Matt Adams of the Atlanta Braves acknowledges the fans in the second inning during his first at bat against the Cardinals since being traded from the team at Busch Stadium on August 11, 2017 in St. Louis, Missouri. (Photo by Dilip Vishwanat/Getty Images)
Photo: Dilip Vishwanat/Getty Images
Photo: Dilip Vishwanat/Getty Images

Braves, Matt Adams in tricky situation as deadline looms

The Braves are shopping first baseman Matt Adams in advance of Friday’s non-tender deadline, according to a report.

Adams, 29, was a pleasant surprise for the Braves in 2017, but the team has been shopping him in recent days, per ESPN’s Buster Olney. Atlanta acquired Adams from St. Louis for infielder Juan Yepez last May, just after star first baseman Freddie Freeman broke his wrist and missed two months.

If the Braves can’t find a trade by the deadline and tenders Adams, it risks spending over $4 million on a non-versatile bench bat. But non-tendering him would be losing an asset for nothing, a position the Braves should avoid as they try to replenish a farm system that lost 13 prospects to free agency as a result of an MLB investigation.

The deadline is 8 p.m. Friday, when teams must decide whether to offer arbitration to or non-tender eligible players. If offered arbitration, the Braves can work out a contract with Adams in the months prior to a potential February hearing.

Adams flourished in Freeman’s place. He hit 11 homers in his first 30 games. Over his first month with the team, Adams’ 29 RBIs were best in the majors while he was third in home runs. He finished with a career-best 20 homers and .841 OPS.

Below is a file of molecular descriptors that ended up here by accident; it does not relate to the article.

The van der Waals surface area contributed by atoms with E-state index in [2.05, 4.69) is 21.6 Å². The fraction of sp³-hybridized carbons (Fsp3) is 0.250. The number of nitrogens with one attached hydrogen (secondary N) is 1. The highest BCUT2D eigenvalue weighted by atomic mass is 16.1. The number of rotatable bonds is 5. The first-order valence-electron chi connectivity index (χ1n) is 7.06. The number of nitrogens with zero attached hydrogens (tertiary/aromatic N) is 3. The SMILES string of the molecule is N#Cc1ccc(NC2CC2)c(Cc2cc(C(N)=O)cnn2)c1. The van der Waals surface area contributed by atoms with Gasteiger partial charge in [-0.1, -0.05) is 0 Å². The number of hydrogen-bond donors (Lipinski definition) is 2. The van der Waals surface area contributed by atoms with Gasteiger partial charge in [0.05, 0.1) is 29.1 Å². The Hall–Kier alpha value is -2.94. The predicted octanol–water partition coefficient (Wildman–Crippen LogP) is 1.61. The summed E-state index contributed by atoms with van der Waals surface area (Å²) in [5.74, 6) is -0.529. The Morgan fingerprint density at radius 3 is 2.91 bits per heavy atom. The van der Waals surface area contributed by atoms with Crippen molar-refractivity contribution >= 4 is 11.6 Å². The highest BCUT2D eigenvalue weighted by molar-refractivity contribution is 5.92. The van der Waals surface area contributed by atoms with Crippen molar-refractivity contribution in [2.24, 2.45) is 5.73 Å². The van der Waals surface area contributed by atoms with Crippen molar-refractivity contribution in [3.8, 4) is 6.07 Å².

The left-handed hitter’s time with the Cardinals had mixed reviews. He’d been with the team since 2012, slashing .271/.315/.453 in 486 games. He had a couple of big playoff moments, including homering off Clayton Kershaw to defeat the Dodgers in a 2014 NLDS game. 

But Adams was relegated to a platoon-player and experiments with him in left field were unsuccessful, eventually forcing the Cardinals to move on.

When Freeman returned from a two-month absence, he played third base to keep Adams’ bat in the lineup. The trial was short-lived, however, and Adams’ playing time would mostly come from left field, a position for which he wasn’t suited.

Outside his power, Adams faded down the stretch. He completed the season with a .180 average against lefties, doing nothing to dispel his struggles with the Cardinals. Advanced metrics – and the eye-test – graded him poorly defensively.

As was the case in St. Louis, the Braves may simply not have room for a player with such limitations. Versatility is a skill extremely valued in today’s game, but especially so in the National League. General manager Alex Anthopoulos stressed on his first day of the job that he intends to field a strong defensive team.

Adams made $2.8 million last season and could be due for a raise north of $4 million in arbitration. Given his limitations, it makes sense the Braves would be reluctant to pay that number. Freeman is a workhorse at first, while the team is already trying to clear an outfield jam for top prospect Ronald Acuna.

On the other hand, Adams makes for a quality substitute if Freeman went down again or needs additional rest early in the season. Atlanta is starved for power and subtracting Adams would dig a deeper hole. If Freeman shows no setbacks, Adams could always be moved during the year.

Having players such as Johan Camargo, Danny Santana and Lane Adams, who can man multiple spots, makes carrying Adams a little easier, though still not ideal.

There’s also the question of return. Adams has substantially more value to an American League team where he can serve as a designated hitter, though some of the logical candidates – Oakland, Tampa Bay, Seattle – could have reservations about Adams’ price tag themselves, making a deal all the more unlikely.

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